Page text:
1. Yes, friend, it's particularly hard for parents of very skittish children like yours--mine WANTS to be independent! But it's extra hard when you have to give them a nudge out the door! I'm so glad he's enjoying it--everyone is growing, right?!

  3. I'm actually a bit sad that my children don't go to school in our neighborhood. I was looking forward to having them walk there together! The school they're in now is a 10 minute drive, so unfortunately not walkable. This area is unfortunately not very walkable--it's a 10 minute walk in any direction to just get out of the neighborhood--so I do at least try to let them free-range it around the neighborhood. I've heard of parents getting their very young children cell phones, "just in case." I'm certainly not going to though!

    1. Our local school isn't walkable, either. I so wish we could walk to school, but alas... They closed the neighborhood school back in the early 1980's. I drive my kids in the morning and they take the bus in the afternoon. We do have a good pair of walkie talkies that we use to communicate if they're not too far afield, but usually we don't use them. We're dog sitting this week, so we give them the walkie talkies if they're walking him in the dark.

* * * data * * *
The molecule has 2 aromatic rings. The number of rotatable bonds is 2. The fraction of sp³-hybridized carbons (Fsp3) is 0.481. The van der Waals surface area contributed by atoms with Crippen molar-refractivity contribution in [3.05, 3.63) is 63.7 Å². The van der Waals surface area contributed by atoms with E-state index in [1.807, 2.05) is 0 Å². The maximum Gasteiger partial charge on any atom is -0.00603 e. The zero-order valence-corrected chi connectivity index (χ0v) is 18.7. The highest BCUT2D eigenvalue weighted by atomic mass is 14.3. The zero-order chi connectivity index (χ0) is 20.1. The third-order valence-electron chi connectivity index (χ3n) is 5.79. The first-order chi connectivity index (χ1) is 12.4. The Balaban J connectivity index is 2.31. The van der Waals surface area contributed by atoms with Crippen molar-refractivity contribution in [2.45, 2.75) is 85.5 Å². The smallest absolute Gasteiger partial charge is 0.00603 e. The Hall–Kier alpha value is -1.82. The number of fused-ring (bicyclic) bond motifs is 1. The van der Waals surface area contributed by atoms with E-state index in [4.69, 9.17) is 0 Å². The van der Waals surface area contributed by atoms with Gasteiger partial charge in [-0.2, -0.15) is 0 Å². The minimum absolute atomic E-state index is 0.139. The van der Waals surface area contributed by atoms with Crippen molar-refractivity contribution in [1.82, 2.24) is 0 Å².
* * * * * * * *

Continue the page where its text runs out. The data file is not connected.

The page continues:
4. Great post! I tried to organize my 9 year old's friends to have them walk home from school together in a buddy system. But I had no takers from her circle of 4 additional girls. I must admit to being surprised! I've also tried to encourage said 9 year old to go to the library on her own (she doesn't even need to cross any streets!) and she hasn't taken me up on it yet. I shall persevere!

    1. That's too bad the buddy plan hasn't worked out! On the free-range kids website, she suggests asking the children to identify something they'd like to do on their own. It could be going somewhere alone or with friends, cooking/baking something by herself, planning a meal, whatever. Maybe putting the ball in her court will help?